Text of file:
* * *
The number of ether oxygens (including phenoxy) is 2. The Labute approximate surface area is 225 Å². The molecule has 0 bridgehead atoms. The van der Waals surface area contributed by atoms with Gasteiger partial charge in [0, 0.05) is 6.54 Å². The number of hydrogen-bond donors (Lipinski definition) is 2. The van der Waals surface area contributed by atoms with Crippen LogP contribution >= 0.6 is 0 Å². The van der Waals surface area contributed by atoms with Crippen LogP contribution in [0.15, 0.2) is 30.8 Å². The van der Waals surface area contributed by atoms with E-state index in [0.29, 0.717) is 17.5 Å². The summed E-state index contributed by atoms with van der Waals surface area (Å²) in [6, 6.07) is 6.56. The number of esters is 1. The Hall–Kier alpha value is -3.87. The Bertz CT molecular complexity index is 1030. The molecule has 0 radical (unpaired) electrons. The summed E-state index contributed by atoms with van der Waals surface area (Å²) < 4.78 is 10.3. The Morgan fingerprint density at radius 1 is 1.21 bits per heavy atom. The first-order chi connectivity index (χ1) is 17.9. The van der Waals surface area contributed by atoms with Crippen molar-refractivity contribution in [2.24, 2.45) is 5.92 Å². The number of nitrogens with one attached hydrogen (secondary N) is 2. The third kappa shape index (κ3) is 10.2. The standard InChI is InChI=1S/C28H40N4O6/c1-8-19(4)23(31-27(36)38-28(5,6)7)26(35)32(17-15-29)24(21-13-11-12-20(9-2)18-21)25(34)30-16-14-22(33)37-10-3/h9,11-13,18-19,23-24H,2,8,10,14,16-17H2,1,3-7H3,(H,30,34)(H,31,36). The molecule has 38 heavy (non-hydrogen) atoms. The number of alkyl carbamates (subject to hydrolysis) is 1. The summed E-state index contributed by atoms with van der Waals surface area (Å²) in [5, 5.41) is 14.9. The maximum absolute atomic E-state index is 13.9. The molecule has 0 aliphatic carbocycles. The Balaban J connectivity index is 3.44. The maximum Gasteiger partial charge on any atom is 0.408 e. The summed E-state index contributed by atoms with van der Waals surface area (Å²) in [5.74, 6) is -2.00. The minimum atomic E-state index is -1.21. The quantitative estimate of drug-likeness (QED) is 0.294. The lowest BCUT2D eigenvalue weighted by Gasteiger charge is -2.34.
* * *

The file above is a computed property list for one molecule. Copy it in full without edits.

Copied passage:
The number of ether oxygens (including phenoxy) is 2. The Labute approximate surface area is 225 Å². The molecule has 0 bridgehead atoms. The van der Waals surface area contributed by atoms with Gasteiger partial charge in [0, 0.05) is 6.54 Å². The number of hydrogen-bond donors (Lipinski definition) is 2. The van der Waals surface area contributed by atoms with Crippen LogP contribution >= 0.6 is 0 Å². The van der Waals surface area contributed by atoms with Crippen LogP contribution in [0.15, 0.2) is 30.8 Å². The van der Waals surface area contributed by atoms with E-state index in [0.29, 0.717) is 17.5 Å². The summed E-state index contributed by atoms with van der Waals surface area (Å²) in [6, 6.07) is 6.56. The number of esters is 1. The Hall–Kier alpha value is -3.87. The Bertz CT molecular complexity index is 1030. The molecule has 0 radical (unpaired) electrons. The summed E-state index contributed by atoms with van der Waals surface area (Å²) < 4.78 is 10.3. The Morgan fingerprint density at radius 1 is 1.21 bits per heavy atom. The first-order chi connectivity index (χ1) is 17.9. The van der Waals surface area contributed by atoms with Crippen molar-refractivity contribution in [2.24, 2.45) is 5.92 Å². The number of nitrogens with one attached hydrogen (secondary N) is 2. The third kappa shape index (κ3) is 10.2. The standard InChI is InChI=1S/C28H40N4O6/c1-8-19(4)23(31-27(36)38-28(5,6)7)26(35)32(17-15-29)24(21-13-11-12-20(9-2)18-21)25(34)30-16-14-22(33)37-10-3/h9,11-13,18-19,23-24H,2,8,10,14,16-17H2,1,3-7H3,(H,30,34)(H,31,36). The molecule has 38 heavy (non-hydrogen) atoms. The number of alkyl carbamates (subject to hydrolysis) is 1. The summed E-state index contributed by atoms with van der Waals surface area (Å²) in [5, 5.41) is 14.9. The maximum absolute atomic E-state index is 13.9. The molecule has 0 aliphatic carbocycles. The Balaban J connectivity index is 3.44. The maximum Gasteiger partial charge on any atom is 0.408 e. The summed E-state index contributed by atoms with van der Waals surface area (Å²) in [5.74, 6) is -2.00. The minimum atomic E-state index is -1.21. The quantitative estimate of drug-likeness (QED) is 0.294. The lowest BCUT2D eigenvalue weighted by Gasteiger charge is -2.34.